Such differences between the two faiths can be traced to the differences between their prophets. While Christ was an outsider of the state who ruled no one, and while Christianity did not become a state religion until centuries after Christ’s birth, Mohammed was not only a prophet but also a chief magistrate, a political leader who conquered and governed a religious community he founded. Because Islam was born outside of the Roman Empire, it was never subordinate to politics. As Bernard Lewis puts it, Mohammed was his own Constantine. This means that, for Islam, religion and politics were interdependent from the beginning; Islam needs a state to enforce its laws, and the state needs a basis in Islam to be legitimate. To what extent, then, do Islam’s political proclivities make free inquiry — which is inherently subversive to established rules and customs — possible at a deep and enduring institutional level?
Some clues can be found by comparing institutions in the medieval period. Far from accepting anything close to the occasionalism and legal positivism of the Sunnis, European scholars argued explicitly that when the Bible contradicts the natural world, the holy book should not be taken literally. Influential philosophers like Augustine held that knowledge and reason precede Christianity; he approached the subject of scientific inquiry with cautious encouragement, exhorting Christians to use the classical sciences as a handmaiden of Christian thought. Galileo’s house arrest notwithstanding, his famous remark that “the intention of the Holy Ghost is to teach us how one goes to heaven, not how heaven goes” underscores the durability of the scientific spirit among pious Western societies. Indeed, as David C. Lindberg argues in an essay collected in Galileo Goes to Jail and Other Myths about Science and Religion (2009), “No institution or cultural force of the patristic period offered more encouragement for the investigation of nature than did the Christian church.” And, as Baylor University sociologist Rodney Stark notes in his book For the Glory of God (2003), many of the greatest scientists of the scientific revolution were also Christian priests or ministers.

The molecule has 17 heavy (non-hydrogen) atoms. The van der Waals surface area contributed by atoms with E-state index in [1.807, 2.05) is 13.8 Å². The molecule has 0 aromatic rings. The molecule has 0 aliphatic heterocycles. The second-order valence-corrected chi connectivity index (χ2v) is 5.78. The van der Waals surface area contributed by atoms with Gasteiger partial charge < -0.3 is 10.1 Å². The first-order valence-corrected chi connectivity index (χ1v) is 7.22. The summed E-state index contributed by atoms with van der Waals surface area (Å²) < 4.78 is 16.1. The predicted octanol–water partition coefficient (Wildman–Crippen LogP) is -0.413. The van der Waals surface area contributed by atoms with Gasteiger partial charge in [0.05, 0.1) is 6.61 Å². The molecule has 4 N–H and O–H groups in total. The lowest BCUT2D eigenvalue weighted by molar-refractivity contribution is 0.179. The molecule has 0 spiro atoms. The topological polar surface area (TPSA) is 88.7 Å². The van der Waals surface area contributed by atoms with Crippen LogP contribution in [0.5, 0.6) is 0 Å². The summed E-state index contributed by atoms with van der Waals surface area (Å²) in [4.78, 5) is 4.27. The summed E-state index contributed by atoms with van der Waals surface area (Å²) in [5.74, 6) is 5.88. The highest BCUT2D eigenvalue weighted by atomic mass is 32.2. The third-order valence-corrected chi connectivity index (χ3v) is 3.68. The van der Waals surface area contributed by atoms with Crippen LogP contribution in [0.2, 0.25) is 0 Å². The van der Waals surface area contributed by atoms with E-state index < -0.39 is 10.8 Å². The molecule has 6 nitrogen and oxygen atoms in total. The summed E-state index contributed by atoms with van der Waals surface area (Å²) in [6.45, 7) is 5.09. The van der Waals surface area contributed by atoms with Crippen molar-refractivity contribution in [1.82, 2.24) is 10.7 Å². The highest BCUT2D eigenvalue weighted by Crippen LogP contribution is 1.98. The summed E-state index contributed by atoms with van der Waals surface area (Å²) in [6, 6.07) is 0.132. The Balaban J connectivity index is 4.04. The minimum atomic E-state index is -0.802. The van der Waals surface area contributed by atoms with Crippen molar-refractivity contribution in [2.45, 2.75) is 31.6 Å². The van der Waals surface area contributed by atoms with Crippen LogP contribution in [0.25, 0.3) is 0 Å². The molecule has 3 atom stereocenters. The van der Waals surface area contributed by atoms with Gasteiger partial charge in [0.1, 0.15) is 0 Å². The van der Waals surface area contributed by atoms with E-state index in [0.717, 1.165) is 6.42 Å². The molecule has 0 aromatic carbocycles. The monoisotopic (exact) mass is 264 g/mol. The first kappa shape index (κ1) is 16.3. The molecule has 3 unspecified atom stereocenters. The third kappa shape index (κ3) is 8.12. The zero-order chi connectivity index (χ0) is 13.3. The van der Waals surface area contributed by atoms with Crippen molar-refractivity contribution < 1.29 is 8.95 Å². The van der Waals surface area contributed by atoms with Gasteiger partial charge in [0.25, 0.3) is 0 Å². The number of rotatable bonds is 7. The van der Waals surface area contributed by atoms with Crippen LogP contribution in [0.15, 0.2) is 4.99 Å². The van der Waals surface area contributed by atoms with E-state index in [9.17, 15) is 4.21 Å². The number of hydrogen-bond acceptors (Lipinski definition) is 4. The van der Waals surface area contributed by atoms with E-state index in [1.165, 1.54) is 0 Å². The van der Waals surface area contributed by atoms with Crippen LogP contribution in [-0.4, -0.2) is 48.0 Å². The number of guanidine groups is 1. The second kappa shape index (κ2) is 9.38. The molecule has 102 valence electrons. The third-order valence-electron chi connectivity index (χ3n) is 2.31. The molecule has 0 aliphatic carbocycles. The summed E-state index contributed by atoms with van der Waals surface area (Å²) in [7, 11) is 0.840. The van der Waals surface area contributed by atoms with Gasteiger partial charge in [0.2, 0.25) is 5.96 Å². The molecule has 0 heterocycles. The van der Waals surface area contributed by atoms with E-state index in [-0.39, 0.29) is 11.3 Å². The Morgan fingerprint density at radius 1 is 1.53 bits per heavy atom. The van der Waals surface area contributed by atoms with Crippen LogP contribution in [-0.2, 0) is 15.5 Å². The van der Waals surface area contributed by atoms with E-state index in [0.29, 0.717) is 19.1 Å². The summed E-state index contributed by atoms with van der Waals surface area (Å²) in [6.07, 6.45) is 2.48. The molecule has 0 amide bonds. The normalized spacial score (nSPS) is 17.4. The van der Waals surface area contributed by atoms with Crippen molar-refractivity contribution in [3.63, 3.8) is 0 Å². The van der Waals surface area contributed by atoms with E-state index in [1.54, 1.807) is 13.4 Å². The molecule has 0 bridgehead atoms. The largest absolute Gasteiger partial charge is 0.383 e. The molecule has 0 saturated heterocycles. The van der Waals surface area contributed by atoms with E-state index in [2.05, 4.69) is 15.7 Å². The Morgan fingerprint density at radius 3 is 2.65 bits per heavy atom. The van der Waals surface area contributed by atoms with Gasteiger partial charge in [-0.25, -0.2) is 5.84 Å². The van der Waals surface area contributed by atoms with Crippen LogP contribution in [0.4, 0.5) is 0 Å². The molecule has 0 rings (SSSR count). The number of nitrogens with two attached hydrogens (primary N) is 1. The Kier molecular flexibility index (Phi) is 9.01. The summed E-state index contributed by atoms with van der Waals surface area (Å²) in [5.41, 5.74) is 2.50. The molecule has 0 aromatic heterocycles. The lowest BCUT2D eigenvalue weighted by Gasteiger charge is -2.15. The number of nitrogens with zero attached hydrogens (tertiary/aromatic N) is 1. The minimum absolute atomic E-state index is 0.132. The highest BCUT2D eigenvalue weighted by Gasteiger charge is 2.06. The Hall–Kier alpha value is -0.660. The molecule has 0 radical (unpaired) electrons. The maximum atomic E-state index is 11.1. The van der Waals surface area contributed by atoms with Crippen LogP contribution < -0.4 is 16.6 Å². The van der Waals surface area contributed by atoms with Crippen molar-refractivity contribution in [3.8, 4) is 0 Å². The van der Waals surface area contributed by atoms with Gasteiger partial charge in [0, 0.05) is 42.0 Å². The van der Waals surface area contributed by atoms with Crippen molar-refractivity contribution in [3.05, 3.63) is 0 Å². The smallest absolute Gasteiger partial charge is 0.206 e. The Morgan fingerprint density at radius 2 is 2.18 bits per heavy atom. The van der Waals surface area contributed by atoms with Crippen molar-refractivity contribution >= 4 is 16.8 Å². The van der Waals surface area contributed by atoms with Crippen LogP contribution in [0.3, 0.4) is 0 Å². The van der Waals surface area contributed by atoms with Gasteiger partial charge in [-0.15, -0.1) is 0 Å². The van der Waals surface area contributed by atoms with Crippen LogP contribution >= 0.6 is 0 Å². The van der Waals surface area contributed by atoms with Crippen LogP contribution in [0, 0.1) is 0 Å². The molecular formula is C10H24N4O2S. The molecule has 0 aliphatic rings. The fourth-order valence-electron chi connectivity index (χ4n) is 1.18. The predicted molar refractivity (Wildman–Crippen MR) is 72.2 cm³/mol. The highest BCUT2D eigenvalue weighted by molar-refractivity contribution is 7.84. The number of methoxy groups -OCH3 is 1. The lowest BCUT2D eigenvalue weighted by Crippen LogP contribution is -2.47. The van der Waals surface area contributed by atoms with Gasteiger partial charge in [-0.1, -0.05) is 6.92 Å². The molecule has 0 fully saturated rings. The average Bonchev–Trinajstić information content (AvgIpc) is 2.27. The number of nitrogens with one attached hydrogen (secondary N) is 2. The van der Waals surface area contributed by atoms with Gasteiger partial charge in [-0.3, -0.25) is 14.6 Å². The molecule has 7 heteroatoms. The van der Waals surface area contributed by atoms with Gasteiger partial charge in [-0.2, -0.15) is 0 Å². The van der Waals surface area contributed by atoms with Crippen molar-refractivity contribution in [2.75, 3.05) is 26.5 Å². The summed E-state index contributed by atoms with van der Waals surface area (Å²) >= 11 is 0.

The Church’s acceptance and even encouragement of philosophy and science was evident from the High Middle Ages to modern times. As the late Ernest L. Fortin of Boston College noted in an essay collected in Classical Christianity and the Political Order (1996), unlike al-Farabi and his successors, “Aquinas was rarely forced to contend with an anti-philosophic bias on the part of the ecclesiastical authorities. As a Christian, he could simply assume philosophy without becoming publicly involved in any argument for or against it.” And when someone like Galileo got in trouble, his work moved forward and his inquiry was carried on by others; in other words, institutional dedication to scientific inquiry was too entrenched in Europe for any authority to control. After about the middle of the thirteenth century in the Latin West, we know of no instance of persecution of anyone who advocated philosophy as an aid in interpreting revelation. In this period, “attacks on reason would have been regarded as bizarre and unacceptable,” explains historian Edward Grant in Science and Religion, 400 b.c. to a.d. 1550.
The success of the West is a topic that could fill — indeed, has filled — many large books. But some general comparisons are helpful in understanding why Islam was so institutionally different from the West. The most striking difference is articulated by Bassam Tibi in The Challenge of Fundamentalism(1998): “because rational disciplines had not been institutionalized in classical Islam, the adoption of the Greek legacy had no lasting effect on Islamic civilization.” In The Rise of Early Modern Science, Toby E. Huff makes a persuasive argument for why modern science emerged in the West and not in Islamic (or Chinese) civilization:
The rise of modern science is the result of the development of a civilizationally based culture that was uniquely humanistic in the sense that it tolerated, indeed, protected and promoted those heretical and innovative ideas that ran counter to accepted religious and theological teaching. Conversely, one might say that critical elements of the scientific worldview were surreptitiously encoded in the religious and legal presuppositions of the European West.
In other words, Islamic civilization did not have a culture hospitable to the advancement of science, while medieval Europe did.